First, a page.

public HomePage Model { get; private set; }

    public string PageTitle
    {
        get
        {
            return this.Model.PageTitle;
        }
        set
        {
            this.Model.PageTitle = value;
            this.OnPropertyChanged("PageTitle");
        }
    }
}

SettingsPageViewModel.cs

public class SettingsPageViewModel : ViewModelBase
{
    public SettingsPageViewModel(SettingsPage model)
    {
        this.Model = model;
    }

    public SettingsPage Model { get; private set; }

    public string PageTitle
    {
        get
        {
            return this.Model.PageTitle;
        }
        set
        {
            this.Model.PageTitle = value;
            this.OnPropertyChanged("PageTitle");
        }
    }
}

Now we need to provide Views for each ViewModel. i.e. The HomePageView and the SettingsPageView. I created 2 UserControls for this.

HomePageView.xaml

<UserControl x:Class="WpfApplication3.HomePageView"
         xmlns="http://schemas.microsoft.com/winfx/2006/xaml/presentation"
         xmlns:x="http://schemas.microsoft.com/winfx/2006/xaml"
         xmlns:mc="http://schemas.openxmlformats.org/markup-compatibility/2006" 
         xmlns:d="http://schemas.microsoft.com/expression/blend/2008" 
         mc:Ignorable="d" 
         d:DesignHeight="300" d:DesignWidth="300">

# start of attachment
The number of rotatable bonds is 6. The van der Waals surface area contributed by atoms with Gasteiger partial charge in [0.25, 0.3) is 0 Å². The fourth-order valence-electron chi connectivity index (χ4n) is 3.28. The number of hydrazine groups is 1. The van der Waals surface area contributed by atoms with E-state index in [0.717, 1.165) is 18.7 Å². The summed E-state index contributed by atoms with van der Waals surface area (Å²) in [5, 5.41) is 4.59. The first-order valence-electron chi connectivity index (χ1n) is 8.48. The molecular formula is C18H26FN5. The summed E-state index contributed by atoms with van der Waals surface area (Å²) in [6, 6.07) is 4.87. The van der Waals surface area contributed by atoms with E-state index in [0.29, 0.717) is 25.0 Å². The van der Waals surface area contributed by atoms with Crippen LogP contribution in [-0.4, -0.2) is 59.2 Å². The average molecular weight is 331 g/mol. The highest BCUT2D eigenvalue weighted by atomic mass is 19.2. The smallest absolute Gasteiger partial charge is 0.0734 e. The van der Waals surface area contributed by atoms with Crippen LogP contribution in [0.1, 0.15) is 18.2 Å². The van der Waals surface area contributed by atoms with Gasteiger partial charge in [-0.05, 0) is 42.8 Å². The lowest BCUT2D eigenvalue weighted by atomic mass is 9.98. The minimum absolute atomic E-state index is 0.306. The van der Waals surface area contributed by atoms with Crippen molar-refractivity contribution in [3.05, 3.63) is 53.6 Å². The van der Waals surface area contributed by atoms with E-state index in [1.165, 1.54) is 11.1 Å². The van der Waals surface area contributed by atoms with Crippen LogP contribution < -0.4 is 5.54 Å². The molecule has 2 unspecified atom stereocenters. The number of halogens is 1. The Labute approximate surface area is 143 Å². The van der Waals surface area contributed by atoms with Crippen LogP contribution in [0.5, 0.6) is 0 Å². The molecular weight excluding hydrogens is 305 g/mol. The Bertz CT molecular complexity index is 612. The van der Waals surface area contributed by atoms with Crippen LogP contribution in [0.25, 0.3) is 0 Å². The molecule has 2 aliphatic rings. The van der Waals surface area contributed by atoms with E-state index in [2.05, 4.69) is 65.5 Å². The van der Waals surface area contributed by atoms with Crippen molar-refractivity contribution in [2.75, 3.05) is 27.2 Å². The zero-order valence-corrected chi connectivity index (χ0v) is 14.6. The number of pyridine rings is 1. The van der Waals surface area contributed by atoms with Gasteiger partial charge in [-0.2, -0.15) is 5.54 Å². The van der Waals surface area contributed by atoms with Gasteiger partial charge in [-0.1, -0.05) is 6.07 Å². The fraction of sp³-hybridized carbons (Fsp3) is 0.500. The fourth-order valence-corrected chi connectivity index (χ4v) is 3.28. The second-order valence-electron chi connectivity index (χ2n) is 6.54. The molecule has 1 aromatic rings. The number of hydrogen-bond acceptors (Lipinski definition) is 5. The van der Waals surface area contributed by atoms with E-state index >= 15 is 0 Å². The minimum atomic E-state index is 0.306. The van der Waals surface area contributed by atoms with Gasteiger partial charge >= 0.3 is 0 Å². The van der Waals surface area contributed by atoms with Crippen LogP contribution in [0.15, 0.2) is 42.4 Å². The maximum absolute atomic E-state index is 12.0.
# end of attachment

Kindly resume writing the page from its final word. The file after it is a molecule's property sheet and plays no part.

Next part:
<Grid>
        <TextBlock FontSize="20" Text="{Binding Path=PageTitle}" />
</Grid>

SettingsPageView.xaml

<UserControl x:Class="WpfApplication3.SettingsPageView"
         xmlns="http://schemas.microsoft.com/winfx/2006/xaml/presentation"
         xmlns:x="http://schemas.microsoft.com/winfx/2006/xaml"
         xmlns:mc="http://schemas.openxmlformats.org/markup-compatibility/2006" 
         xmlns:d="http://schemas.microsoft.com/expression/blend/2008" 
         mc:Ignorable="d" 
         d:DesignHeight="300" d:DesignWidth="300">
<Grid>
    <TextBlock FontSize="20" Text="{Binding Path=PageTitle}" />
</Grid>

We now need to define the xaml for the MainWindow. I have included 2 buttons to help navigate between the 2 "pages". MainWindow.xaml

<Window x:Class="WpfApplication3.MainWindow"
    xmlns="http://schemas.microsoft.com/winfx/2006/xaml/presentation"
    xmlns:x="http://schemas.microsoft.com/winfx/2006/xaml"